Wine Basics – Vine to Wine (Part 2)

Part 1 of “Vine to Wine” covered the making of wine from after the grapes have been picked until the juice is ready to be fermented.  Here we will cover the fermentation process in a winery.

Once you have the juice (called must at this point) it gets put into the fermentation vessel.  Fermentation vessel is just a fancy name for whatever container they are going to use to ferment the wine.  There is a huge variation in the size of the fermentation vessels used, from just a few gallons for home wine makers or experimental batches to thousands of liters for big industrial wineries.  There is a range of materials used to make the vessels too.  The traditional material used is wood.  Concrete, glass, fiberglass, and stainless steel are also used.  In ancient times, wine was fermented in ceramic amphorae and some wine makers are experimenting with doing that again.

A note on temperature control:  The temperature a wine is fermented at makes a big difference in how it tastes.  Fermentation itself generates heat.  Wine makers deal with this a few different ways.  Some use smaller vessels and/or cool fermentation rooms that allow the heat from fermentation to dissipate more quickly.  Some use vessels that have cooling systems built into them.  Some do nothing and let nature take its course.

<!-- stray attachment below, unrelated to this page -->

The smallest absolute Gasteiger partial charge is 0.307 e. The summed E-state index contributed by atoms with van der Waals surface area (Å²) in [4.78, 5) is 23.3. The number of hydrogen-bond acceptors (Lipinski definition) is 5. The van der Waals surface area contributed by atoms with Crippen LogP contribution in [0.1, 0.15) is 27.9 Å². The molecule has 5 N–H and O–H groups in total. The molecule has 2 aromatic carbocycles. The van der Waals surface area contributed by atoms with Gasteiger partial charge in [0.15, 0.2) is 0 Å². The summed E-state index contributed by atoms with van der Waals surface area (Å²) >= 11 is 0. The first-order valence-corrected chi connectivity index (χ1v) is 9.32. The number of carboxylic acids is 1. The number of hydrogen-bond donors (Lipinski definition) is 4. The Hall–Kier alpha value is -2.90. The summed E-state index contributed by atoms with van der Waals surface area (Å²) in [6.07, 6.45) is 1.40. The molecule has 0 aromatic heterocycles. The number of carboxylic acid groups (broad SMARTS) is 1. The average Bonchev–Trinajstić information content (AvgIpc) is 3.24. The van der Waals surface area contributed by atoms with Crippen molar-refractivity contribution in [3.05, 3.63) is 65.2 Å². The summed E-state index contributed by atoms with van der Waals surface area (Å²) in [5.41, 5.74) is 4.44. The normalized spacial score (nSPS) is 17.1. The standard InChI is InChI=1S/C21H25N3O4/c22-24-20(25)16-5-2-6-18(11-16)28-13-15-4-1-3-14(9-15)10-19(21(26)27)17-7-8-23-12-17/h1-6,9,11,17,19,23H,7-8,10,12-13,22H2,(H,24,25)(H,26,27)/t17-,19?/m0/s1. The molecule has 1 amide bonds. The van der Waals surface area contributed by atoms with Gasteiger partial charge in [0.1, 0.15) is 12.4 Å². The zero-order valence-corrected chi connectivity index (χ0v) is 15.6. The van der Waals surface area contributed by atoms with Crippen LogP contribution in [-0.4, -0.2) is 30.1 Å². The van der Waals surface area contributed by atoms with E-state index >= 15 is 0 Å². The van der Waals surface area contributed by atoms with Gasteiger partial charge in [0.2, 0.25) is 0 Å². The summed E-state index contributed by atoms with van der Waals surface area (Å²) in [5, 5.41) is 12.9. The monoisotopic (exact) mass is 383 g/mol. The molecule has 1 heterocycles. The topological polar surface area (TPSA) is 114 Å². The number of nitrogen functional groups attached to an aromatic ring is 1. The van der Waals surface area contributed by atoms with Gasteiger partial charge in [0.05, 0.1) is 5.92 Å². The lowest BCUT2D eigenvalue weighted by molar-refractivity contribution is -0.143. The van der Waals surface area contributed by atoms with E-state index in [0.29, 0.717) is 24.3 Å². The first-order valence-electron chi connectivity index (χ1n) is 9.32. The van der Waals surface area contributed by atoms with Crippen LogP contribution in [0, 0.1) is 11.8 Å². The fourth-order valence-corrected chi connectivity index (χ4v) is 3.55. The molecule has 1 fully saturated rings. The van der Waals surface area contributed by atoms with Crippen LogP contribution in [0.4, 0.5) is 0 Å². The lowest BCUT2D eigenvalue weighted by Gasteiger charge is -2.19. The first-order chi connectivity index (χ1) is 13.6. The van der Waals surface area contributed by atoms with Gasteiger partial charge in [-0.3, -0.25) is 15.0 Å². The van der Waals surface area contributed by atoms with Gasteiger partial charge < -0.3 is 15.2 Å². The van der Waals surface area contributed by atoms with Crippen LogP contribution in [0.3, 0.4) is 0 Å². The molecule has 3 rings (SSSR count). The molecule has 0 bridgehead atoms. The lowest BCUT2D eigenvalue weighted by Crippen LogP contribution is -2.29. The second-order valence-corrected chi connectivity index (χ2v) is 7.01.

The wine maker may add yeast or he or she may count on the naturally occurring yeast found on grape skin to do the job.  The benefits of each approach are endlessly debated by wine geeks.  In brief (and ducking to avoid as many as possible of the bombs that will be lobbed by wine geeks) here are some of the benefits of each approach.  Adding yeast can make for a more consistent product.  It ensures that you know what the dominant strain of yeast in the wine is, how much yeast you are starting with, and when fermentation will start.  Using wild yeast is a traditional method (tradition is important in the wine world) and can result in more complex flavors.

Once the wine is in the fermentation vessel and you might think the wine maker would get a bit of a break but not so.  For most wines, the winemaker wants to make sure that as much as possible of the sugar in the grape juice gets fermented.  Yeast has a tendency to settle to the bottom of a fermentation vessel.  If you have a small vessel this can happen pretty quickly.  If you have a large vessel you can have part of the vessel with plenty of yeast while the top has very little.  Bad things can happen to musts that have sugar but not enough yeast or alcohol.  One of the worst is they can turn to vinegar instead of wine.  This happens when acetobacter bacteria ferments the must instead of yeast.  Just as yeast makes alcohol, acetobacter makes vinegar.